Participants in the I.T. had to go running every morning at 5:30 a.m., read a certain amount of books, listen to a certain amount of message tapes (now it would be podcasts), attend classes, be on call 24/7 to unload cargo containers or for any other job required – and keep a log of everything. The I.T. tested every area: physical, emotional and spiritual. (Side note – It was an amazing program and many alumni have gone on to be true world changers and influencers.)

And so, Peter set about relaunching the I.T. To do that he would need two male and two female team leaders. The department heads gave him a list of candidates. I was on it.

Enter, once again, that dread Pirate Roberts. I mean, that dread Social Policy.

You see, generally speaking, the SP applies only to your first year with OM – unless you’re in the I.T.! So, though my first year was up, and Peter was beginning his third, he still could not be forthcoming with his feelings…

[Dramatic pause]

Well, when he saw my name on the list, he wrestled with it, and decided to be open with his leader. To his surprise, his leader encouraged him to approach the Ship’s Director (who also happened to be my “ship father” as we were assigned to families).

The Director gave him permission to share his feelings with me… He also expressed serious doubts about what my response would be!

Peter was undaunted.

[Meanwhile, I had sensed he’d be making his move, so I had written my mother telling her about him. Back then, OM asked that, for cross-cultural relationships, you have your parents and pastor’s blessings. I found out later that when Peter had been home in South Africa he’d shown his parents a picture of me and given them a heads up on what might happen.]

He spoke with me on a Friday. I told him I’d pray about it for three days (come on! you can’t make it easy, gals) and tell him Yes on Monday! Monday came, and it was a Yes.

And so, a brave new chapter had begun.
We now had Secret Social Permission, for the duration of the I.T.

And we were studying openness and transparency with our teams.

The irony.


[Just re-read the story thus far… I sound like I’m having fun re-telling it, and I am. But please don’t mistake my lightheartedness for anything other than absolute wonder at the mercy of God that He has kept us thus far! Without God’s grace I would have messed the entire thing up irreparably! Actually, in one or two more entries you’ll agree with me on that.]

The Hunter Returns

[PB&J 7]

I returned to the ship in Spain. God gave me great new friends, most of whom were older than me. I did notice that they tended to be preoccupied with if and when they would ever get married!

That disturbed me. For one thing, I had never been particularly good at choosing guys. I had tended to favor communists, (thanks to my radical bent and concern for social justice)… But their atheist philosophy was not exactly compatible with my Christian worldview!

So, to avoid spending the next few years of my life pining for a husband, I decided to ask God to arrange my marriage. Didn’t know exactly how an invisible heavenly Father would go about doing that, but said the prayer and left it there.

The weeks passed, my job changed, and instead of the pantry I was now on the Evangelism Team. We did just about every form of outreach – I learned to preach on the streets of Europe, do street drama, engage in coffee house discussions, teach evangelism workshops, work with street urchins and emcee all kinds of meetings.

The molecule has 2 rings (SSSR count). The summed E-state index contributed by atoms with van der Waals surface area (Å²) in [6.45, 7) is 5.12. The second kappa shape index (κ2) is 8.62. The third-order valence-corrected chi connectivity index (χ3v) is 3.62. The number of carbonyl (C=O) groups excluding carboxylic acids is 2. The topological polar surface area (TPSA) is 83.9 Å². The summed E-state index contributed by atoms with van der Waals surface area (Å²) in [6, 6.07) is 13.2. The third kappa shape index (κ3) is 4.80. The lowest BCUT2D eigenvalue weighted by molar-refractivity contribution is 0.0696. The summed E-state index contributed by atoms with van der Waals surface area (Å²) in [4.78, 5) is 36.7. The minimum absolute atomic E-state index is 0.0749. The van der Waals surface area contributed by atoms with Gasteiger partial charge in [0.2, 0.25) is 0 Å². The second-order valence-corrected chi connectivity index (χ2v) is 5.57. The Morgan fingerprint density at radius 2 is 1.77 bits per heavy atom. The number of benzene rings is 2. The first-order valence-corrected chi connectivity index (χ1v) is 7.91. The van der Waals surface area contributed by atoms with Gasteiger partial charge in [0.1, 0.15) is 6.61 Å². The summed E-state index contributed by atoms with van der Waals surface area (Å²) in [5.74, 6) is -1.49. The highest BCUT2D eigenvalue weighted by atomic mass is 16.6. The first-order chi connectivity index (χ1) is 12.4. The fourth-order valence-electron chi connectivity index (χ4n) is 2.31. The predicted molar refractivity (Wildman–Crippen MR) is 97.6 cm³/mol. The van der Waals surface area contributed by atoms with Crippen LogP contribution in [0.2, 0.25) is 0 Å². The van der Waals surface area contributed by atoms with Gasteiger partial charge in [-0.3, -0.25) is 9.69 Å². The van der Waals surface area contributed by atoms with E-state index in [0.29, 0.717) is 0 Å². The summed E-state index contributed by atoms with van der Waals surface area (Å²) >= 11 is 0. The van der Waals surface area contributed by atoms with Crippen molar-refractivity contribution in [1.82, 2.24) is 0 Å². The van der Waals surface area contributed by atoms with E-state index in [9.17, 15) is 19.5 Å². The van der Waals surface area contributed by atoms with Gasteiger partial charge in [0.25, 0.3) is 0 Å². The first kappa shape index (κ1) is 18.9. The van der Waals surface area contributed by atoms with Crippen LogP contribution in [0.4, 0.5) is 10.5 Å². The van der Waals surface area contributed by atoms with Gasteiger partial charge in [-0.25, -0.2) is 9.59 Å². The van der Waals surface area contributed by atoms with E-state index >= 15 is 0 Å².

More weeks passed, and the job rotation took me to head up Cleaning and Accommodation on the ship. Now that was an entirely new kind of leadership challenge! First learning the job by cleaning public restrooms, cabins, etc. (I almost gassed myself one day by mixing two powerful cleaners in a toilet!! Quite the chemical cloud.) So now I was assigning cabins, handling guest relations, and overseeing the department.

I had a desk in the lobby of the ship. I sitting there one day when the Chief Steward, my boss, called me. “By the way, Barby, Peter Ward is coming back tomorrow. He’ll be needing a cabin.”


Tomorrow arrived, and so did Peter. I heard my name paged over the PA system. I had an odd, unsettled feeling. I headed up the steps to greet him and get him logged in.

“How long are you here for?” I asked innocently.

“Oh I don’t know,” he said, somehow loading his words with extra meaning. “Maybe I’ll come for a year, get a wife, go home and get married and then come back.”

My unsettled feeling grew. I suddenly felt a vague suspicion that a hunt was on… and perhaps I was the huntee!

Did I mention that this was around the time when my first year on board was up?

And so we said Goodbye

[PB&J 6]

Very well, let me introduce you to The Policy. OM at that time had the policy (I don’t know if it has evolved) that – for the first year you serve with them – you agree to have no “special relationship” with a member of the opposite sex.

With over 300 very eager, very committed idealistic young people from over 40 countries, it was inevitable that there should be all kinds of attractions, especially among opposites! Given that we were a floating book exhibition, and sailors from the ships at quayside next to us assumed we were the Love Boat, we had to be especially careful.

Please bear with me! I recognize that in this day and age this process seems crazy.
Here it is:

Once you had been with OM a year, the interested fellow would speak with the Men’s Leader, who would then speak with the Women’s Leader, who would then communicate said interest to the woman in question! If the gal felt a corresponding emotion, then “secret social permission” was granted. That meant you could meet weekly for a couple of hours, in an office with the door cracked open, to get to know one another.

It was actually a very good setup. Because the ship family was a close one, rumours spread quickly. Secret social permission gave you a chance to privately discover if in fact there was affinity, before subjecting you to the pressure of the whole ship community.

After several weeks of this, if both people decided they wanted to move ahead and be a couple (date) then they were granted “public social permission.” If they felt they really were not very interested in each other, then it would end there, quietly.

When I joined the ship, Peter was finishing his two year commitment. I was just beginning mine… so social permission was not an option.

Our time at the conference had been enjoyable. There was definitely chemistry, unspoken. But he was going home to South Africa.

And so we said Goodbye.